The “Little Odessa” community in Brighton Beach, New York City is as much a state of mind as a location on a map. It is stuck between two worlds. It is a place of ceaseless nostalgic fantasy of countries left behind – a place where immigrants attempt to preserve what they once had in order to transition more smoothly into a life in America. It was in Brighton Beach during the 70s that Soviet immigrants forged a common bond through language and pop culture, thereby guarding an identity that prevents them from adapting to a new world. These cultural similarities echo in everything that the locals do and say – from what they eat and wear, to how they socialize and worship.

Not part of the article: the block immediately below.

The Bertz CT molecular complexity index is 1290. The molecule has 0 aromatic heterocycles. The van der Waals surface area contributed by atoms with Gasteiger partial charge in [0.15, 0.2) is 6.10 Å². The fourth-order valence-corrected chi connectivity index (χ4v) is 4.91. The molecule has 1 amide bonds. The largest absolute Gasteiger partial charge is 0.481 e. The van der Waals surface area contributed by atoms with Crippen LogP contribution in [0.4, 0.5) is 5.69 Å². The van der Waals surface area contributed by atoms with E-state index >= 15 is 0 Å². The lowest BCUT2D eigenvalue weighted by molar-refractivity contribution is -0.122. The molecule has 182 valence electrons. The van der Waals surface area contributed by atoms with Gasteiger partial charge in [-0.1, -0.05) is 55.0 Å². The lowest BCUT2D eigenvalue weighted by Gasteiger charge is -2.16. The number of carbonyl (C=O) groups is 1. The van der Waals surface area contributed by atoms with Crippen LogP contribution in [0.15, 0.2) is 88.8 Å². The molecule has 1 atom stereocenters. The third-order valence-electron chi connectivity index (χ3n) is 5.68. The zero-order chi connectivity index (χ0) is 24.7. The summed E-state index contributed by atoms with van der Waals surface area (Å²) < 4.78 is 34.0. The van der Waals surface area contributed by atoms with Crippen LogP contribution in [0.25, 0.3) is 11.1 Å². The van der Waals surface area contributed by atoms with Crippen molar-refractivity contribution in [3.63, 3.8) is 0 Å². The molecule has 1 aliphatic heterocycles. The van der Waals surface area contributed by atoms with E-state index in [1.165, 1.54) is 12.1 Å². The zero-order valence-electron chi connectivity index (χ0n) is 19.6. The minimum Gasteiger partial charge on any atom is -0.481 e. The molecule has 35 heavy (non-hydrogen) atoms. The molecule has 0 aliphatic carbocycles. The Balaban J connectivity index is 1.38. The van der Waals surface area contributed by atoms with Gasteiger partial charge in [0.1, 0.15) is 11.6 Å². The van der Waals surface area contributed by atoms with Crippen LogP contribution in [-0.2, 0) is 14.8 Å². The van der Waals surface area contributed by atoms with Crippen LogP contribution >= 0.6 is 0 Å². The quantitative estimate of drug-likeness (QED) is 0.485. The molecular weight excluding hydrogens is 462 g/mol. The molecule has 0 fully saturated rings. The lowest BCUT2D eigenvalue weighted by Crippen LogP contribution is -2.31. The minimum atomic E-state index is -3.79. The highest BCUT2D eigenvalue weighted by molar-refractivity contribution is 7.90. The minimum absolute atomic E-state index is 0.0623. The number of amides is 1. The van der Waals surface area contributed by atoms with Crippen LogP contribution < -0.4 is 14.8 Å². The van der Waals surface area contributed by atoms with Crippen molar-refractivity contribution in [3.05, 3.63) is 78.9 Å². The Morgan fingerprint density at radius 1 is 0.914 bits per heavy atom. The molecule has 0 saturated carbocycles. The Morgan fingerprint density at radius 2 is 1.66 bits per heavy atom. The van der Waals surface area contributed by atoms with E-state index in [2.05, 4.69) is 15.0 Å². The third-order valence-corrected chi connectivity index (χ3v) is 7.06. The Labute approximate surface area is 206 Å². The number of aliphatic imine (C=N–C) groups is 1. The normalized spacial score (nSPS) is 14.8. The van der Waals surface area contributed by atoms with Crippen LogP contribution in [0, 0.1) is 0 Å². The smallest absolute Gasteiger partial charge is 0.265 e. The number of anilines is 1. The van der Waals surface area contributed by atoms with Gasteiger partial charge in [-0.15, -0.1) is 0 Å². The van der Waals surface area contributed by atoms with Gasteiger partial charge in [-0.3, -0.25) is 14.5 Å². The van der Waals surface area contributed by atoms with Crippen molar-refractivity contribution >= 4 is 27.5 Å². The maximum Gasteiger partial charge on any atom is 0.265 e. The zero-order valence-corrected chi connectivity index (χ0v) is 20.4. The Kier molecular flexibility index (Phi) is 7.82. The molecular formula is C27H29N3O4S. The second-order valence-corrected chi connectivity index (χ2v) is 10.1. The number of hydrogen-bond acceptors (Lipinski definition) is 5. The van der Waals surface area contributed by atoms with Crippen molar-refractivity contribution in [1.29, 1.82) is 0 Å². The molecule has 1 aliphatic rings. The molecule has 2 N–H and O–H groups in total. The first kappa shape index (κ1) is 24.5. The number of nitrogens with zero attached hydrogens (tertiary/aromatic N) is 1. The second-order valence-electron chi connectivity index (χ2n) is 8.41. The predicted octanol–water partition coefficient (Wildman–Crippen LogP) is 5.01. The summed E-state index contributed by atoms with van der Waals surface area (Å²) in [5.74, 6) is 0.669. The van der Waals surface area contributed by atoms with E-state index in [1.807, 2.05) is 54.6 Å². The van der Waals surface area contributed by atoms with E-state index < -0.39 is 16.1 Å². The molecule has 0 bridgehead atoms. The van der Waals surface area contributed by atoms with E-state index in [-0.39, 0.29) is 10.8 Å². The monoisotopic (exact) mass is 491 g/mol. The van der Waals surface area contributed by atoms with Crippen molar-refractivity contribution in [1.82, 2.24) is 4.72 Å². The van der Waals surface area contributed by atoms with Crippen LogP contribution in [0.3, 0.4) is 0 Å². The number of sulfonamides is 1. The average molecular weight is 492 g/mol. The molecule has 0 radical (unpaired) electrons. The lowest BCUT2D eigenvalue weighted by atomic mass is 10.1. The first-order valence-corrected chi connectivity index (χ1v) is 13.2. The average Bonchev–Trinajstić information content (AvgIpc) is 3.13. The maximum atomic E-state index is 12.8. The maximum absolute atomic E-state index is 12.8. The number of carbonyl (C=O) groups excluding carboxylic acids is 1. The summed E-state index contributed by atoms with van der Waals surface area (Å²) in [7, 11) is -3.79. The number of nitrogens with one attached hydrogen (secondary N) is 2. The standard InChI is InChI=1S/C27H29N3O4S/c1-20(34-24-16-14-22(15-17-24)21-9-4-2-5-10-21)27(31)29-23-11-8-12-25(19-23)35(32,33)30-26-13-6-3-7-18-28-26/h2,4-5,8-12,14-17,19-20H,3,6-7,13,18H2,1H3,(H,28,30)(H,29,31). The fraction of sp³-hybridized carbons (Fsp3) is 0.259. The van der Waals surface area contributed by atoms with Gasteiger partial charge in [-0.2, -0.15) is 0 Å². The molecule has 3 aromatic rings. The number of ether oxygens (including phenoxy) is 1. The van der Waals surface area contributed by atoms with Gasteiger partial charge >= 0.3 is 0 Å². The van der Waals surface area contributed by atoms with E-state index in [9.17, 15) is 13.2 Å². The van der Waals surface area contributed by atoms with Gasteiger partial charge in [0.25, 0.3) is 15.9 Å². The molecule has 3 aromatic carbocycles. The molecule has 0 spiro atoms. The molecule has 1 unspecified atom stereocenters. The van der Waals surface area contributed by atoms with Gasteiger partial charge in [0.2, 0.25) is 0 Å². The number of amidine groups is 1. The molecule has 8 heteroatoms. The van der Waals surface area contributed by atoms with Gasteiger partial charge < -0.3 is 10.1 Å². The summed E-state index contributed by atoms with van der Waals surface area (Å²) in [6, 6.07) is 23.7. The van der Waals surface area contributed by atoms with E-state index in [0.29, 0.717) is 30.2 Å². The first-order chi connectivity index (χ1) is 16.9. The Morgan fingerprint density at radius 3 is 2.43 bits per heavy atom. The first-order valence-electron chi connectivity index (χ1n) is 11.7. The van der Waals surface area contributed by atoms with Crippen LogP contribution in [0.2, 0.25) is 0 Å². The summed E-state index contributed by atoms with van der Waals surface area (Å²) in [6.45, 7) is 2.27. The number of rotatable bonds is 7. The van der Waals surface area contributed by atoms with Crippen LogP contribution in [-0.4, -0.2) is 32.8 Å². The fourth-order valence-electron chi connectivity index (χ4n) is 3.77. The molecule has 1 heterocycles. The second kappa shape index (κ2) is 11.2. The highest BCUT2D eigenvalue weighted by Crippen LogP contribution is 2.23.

Uliana Bazar is a Ukrainian photographer based in Washington, D.C. She recently graduated from the Corcoran College of Art and Design with a Masters in New Media Photojournalism. While in school Uliana completed a 6-month internship with the National Geographic Book Division and now works with them regularly as a freelance photo editor. Her work has been published and exhibited numerous times including shows at the Corcoran Gallery of Art, and has been recognized by FotoDC and the Magenta Foundation.